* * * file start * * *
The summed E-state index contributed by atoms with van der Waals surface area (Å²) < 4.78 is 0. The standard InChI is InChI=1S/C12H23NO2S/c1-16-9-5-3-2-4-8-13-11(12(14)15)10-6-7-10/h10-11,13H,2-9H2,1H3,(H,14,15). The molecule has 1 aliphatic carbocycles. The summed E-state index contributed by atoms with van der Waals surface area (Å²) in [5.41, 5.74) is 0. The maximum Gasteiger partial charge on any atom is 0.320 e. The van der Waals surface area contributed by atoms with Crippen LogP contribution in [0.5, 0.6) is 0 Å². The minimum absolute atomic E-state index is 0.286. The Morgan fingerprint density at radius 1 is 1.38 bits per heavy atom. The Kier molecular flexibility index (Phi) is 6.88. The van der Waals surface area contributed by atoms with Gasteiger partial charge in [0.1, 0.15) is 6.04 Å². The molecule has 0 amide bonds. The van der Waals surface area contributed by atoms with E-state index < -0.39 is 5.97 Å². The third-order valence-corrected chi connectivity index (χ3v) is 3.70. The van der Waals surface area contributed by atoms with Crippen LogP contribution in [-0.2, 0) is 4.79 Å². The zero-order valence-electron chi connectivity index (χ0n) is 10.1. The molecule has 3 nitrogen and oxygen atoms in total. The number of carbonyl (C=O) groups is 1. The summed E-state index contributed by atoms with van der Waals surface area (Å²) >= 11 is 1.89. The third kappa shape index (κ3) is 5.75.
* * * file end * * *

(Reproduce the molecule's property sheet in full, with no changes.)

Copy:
The summed E-state index contributed by atoms with van der Waals surface area (Å²) < 4.78 is 0. The standard InChI is InChI=1S/C12H23NO2S/c1-16-9-5-3-2-4-8-13-11(12(14)15)10-6-7-10/h10-11,13H,2-9H2,1H3,(H,14,15). The molecule has 1 aliphatic carbocycles. The summed E-state index contributed by atoms with van der Waals surface area (Å²) in [5.41, 5.74) is 0. The maximum Gasteiger partial charge on any atom is 0.320 e. The van der Waals surface area contributed by atoms with Crippen LogP contribution in [0.5, 0.6) is 0 Å². The minimum absolute atomic E-state index is 0.286. The Morgan fingerprint density at radius 1 is 1.38 bits per heavy atom. The Kier molecular flexibility index (Phi) is 6.88. The van der Waals surface area contributed by atoms with Gasteiger partial charge in [0.1, 0.15) is 6.04 Å². The molecule has 0 amide bonds. The van der Waals surface area contributed by atoms with E-state index < -0.39 is 5.97 Å². The third-order valence-corrected chi connectivity index (χ3v) is 3.70. The van der Waals surface area contributed by atoms with Crippen LogP contribution in [-0.2, 0) is 4.79 Å². The zero-order valence-electron chi connectivity index (χ0n) is 10.1. The molecule has 3 nitrogen and oxygen atoms in total. The number of carbonyl (C=O) groups is 1. The summed E-state index contributed by atoms with van der Waals surface area (Å²) >= 11 is 1.89. The third kappa shape index (κ3) is 5.75.